That was answered, fairly resoundingly, in John Mctiernan’s The Hunt For Red October, which he made the following year. Connery’s clout can be calculated thus: even though the movie is a Jack Ryan adventure, Alec Baldwin is nowhere to be seen on the movie’s poster. Instead, we have Connery’s giant, red, bearded face, leaving nobody in any doubt who was carrying this movie on their shoulders. Rightly so, for as good as Baldwin is as Ryan, the movie ultimately belongs to Connery, so redoubtable as Marko Ramius, a Soviet nuclear sub commander who clearly spent his summers walking up and down the Royal Mile. Ramius is a guy who knows his own mind, and that was very much a Connery trait.
“He scared the hell out of most people,” Mctiernan told Empire in 2014. “I found him like somebody out of my family, so I didn’t have difficulty with him. I knew I was doing alright because at the end of the third day he said, ‘Alright, boy, see you tomorrow.’ Because he’d called me ‘boy’, I knew it was alright. But he was fun. Very much like my mother’s family. Stern old son-of-a-bitch.”
The Hunt For Red October found lots of green. And with that, suddenly Connery was able to get smaller movies made, in amongst his blockbuster dalliances. This one-for-me/ one-for-them period saw him flit between the likes of low-key thrillers like The Russia House and Just Cause, and bigger movies like Highlander II: The Quickening, Rising Sun, and First Knight. Sandwiched somewhere in-between the two was Mctiernan’s Medicine Man, a notable attempt to make an ecologically minded thriller, but which got somewhat chewed up and spat out in the summer of 1992.
This alternating approach was something Connery adhered to until his retirement. Finding Forrester and Playing By Heart were sandwiched between The Rock, Entrapment, The Avengers and The League Of Extraordinary Gentlemen. He still had an eye for the commercial, for the high
concept, for roles that played on his unique concoction of characteristics.
Take The Rock, Michael Bay’s best film, and certainly the only one of his that even deserves to be part of the Criterion Collection conversation (sorry, Armageddon, we don’t make the rules). It has a great high concept (breaking into the world’s most hostile prison), and Nic Cage and Ed Harris giving it their all, but it’s Connery who puts it over the top with a performance that blatantly, nakedly riffs on his Bondian past. The result was a huge hit, the second-biggest of Connery’s career, and one that Jerry Bruckheimer tried to sequelise for a fair while thereafter. In many ways, though, it was the beginning of the end.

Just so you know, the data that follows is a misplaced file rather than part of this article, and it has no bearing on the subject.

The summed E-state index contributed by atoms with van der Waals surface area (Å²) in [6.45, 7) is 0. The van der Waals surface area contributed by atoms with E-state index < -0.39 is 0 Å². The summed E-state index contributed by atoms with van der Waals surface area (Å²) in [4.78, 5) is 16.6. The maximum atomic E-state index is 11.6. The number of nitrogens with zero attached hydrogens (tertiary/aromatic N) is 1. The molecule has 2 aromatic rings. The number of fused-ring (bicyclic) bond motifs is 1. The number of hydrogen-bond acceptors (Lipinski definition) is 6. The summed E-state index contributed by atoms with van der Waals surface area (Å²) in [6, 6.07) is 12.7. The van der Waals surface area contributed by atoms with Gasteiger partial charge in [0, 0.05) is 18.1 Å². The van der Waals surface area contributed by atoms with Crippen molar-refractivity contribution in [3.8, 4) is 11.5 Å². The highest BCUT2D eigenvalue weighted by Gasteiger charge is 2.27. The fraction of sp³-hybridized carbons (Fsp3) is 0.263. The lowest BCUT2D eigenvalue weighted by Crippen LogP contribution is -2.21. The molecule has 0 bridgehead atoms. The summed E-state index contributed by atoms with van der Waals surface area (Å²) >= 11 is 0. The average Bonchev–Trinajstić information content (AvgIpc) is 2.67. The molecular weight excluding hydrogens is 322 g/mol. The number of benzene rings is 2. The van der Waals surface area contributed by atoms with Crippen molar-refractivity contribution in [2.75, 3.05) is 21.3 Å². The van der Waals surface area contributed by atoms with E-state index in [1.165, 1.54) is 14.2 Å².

THE STORY GOES that Connery only did The League Of Extraordinary Gentleman because he’d been offered both The Lord Of The Rings
(in which he would have played Gandalf ) and The Matrix (it’s never been clear which role, but most likely Morpheus), and turned them down because he didn’t understand them; and even though he didn’t understand The League Of Extraordinary Gentlemen either, he was damned if he was going to let another sure thing slip through his fingers.
It does seem strange that the guy who willingly signed on for Zardoz wouldn’t be able to get his head around wizards and giant eagles and Andy Serkis in a leotard. But whatever Connery’s reasons for declining to visit Middleearth and the Matrix, those decisions are the biggest Sliding Doors moments of his career by far. Had he taken the red pill and agreed to do The Matrix, would we have been spared
The Avengers, a rare blockbuster which utterly wastes Connery, floundering to little effect as the film’s bad guy? Had he done The Lord Of
The Rings, it’s almost certain that he wouldn’t have felt compelled to play Allan Quartermain in The League Of Extraordinary Gentlemen; wouldn’t have got caught up in a shoot in flood-hit Prague that was seemingly without end; possibly even wouldn’t have retired. He may even have carried on, into his eighties, racked up a few more crackers along the way. Could there have been a place for him in the Marvel Cinematic Universe? Might he have made a great Dumbledore (with no disrespect, of course, to Richard Harris and Michael Gambon)? It’s hard not to wonder what Edgar Wright, who has a habit of casting ex-bonds, might have done with Connery.
It’s impossible to know. It’s impossible to say. We’ll never know the movies he would have made over the last 17 years, had he not called it a day. And perhaps we shouldn’t even speculate. Instead, let’s celebrate the glorious period in which a dinosaur ruled the earth, in which a former milkman from Edinburgh, who should have been taking full advantage of a bus pass, in fact racked up billions of dollars and more at the global box office, up there with Cruise and Smith and other stars half his age. If we’re going to focus on anything, let’s focus on that, and the achievements of a truly extraordinary gentleman.